Protesters pay Lake County taxes with dollar bills
A small group of suburban residents protested their rising property taxes Tuesday at the Lake County treasurer's office by paying with stacks of one-dollar bills.
Ten people participated in the orderly protest, organized by a group called Illinois Tax Revolution.
They wore matching white T-shirts depicting a dollar sign in a red circle with a diagonal line going through it.
Of the protesters, only a few actually paid their taxes with dollar bills Tuesday. Among them were Jon and Jennifer Groh of Spring Grove, who carried two leather bags containing $20,000 in banded stacks to the treasurer's office to pay a portion of the taxes owed on the rental properties they own.
"I would've brought more, but the bags were getting heavy," Jon Groh said.
Treasurer's office employee Patty Vargas slowly ran the stacks -- each of which was supposed to contain $100 -- through a bill counter to make sure the amounts were correct. It took 45 minutes, and the piles were a dollar short, so Jennifer Groh came up with another buck.
The Grohs said the tax bills on all their rental properties increased by $20,000 this year.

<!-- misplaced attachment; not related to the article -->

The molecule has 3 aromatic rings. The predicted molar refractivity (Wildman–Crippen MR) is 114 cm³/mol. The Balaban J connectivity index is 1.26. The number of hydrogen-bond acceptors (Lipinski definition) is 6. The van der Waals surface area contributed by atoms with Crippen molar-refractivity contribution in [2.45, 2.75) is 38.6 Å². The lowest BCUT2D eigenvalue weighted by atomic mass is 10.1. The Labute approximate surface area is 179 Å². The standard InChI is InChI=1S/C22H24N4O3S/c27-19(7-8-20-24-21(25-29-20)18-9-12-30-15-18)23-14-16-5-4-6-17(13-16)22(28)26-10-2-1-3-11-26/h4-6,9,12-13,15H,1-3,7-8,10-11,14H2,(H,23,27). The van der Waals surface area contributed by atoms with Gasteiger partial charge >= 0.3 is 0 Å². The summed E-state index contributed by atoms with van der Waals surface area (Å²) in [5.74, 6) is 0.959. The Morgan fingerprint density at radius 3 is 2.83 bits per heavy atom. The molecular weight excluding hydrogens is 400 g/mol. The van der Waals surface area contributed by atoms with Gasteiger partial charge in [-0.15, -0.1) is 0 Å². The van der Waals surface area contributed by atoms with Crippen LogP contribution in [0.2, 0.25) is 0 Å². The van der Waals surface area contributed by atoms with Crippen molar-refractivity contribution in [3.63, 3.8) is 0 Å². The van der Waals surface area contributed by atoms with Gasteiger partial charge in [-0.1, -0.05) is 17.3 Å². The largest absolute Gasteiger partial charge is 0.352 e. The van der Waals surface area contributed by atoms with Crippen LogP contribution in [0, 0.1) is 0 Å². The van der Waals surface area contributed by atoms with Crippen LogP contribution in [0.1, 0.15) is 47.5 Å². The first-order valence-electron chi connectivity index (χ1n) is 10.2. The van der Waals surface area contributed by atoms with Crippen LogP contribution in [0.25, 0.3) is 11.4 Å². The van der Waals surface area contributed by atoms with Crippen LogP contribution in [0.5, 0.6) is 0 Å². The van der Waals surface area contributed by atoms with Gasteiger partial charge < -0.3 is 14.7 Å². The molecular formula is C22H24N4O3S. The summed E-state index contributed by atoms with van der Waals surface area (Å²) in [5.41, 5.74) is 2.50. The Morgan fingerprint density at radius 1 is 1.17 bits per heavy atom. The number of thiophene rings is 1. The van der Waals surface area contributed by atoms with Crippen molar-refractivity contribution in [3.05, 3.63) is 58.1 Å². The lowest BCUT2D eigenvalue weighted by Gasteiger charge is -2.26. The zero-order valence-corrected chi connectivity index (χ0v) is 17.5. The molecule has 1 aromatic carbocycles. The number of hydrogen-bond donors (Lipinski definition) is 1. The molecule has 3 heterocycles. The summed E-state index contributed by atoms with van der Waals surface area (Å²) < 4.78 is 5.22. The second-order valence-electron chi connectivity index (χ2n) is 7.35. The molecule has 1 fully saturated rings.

"And you can't pass that on to the tenant," Jon Groh said.
Round Lake resident Susana Rodriguez also paid her taxes with dollar bills. She said her son had to drop out of college because she could no longer afford tuition and property taxes.
"Each year, it goes higher and higher and higher," Rodriguez said of her property tax bill.
The deadline to pay the second installment of Lake County property taxes is Friday, so the treasurer's office was busier than usual. Customers who wanted to pay bills with checks, credit cards or higher cash denominations were directed to other employees rather than having to wait behind the protesters.
Bob Anderson, a Wonder Lake resident who's chairman of the Illinois Tax Revolution, said the protest wasn't aimed at Treasurer David Stolman but at the elected officials who serve on local government boards.
"If they were doing their jobs, I don't think we'd be in existence," Anderson said.
Stolman didn't mind the hullabaloo -- or the influx of dollar bills.
"We're happy to accommodate, and we do it with a smile," he said.
A similar protest is planned for Wednesday at the McHenry County treasurer's office.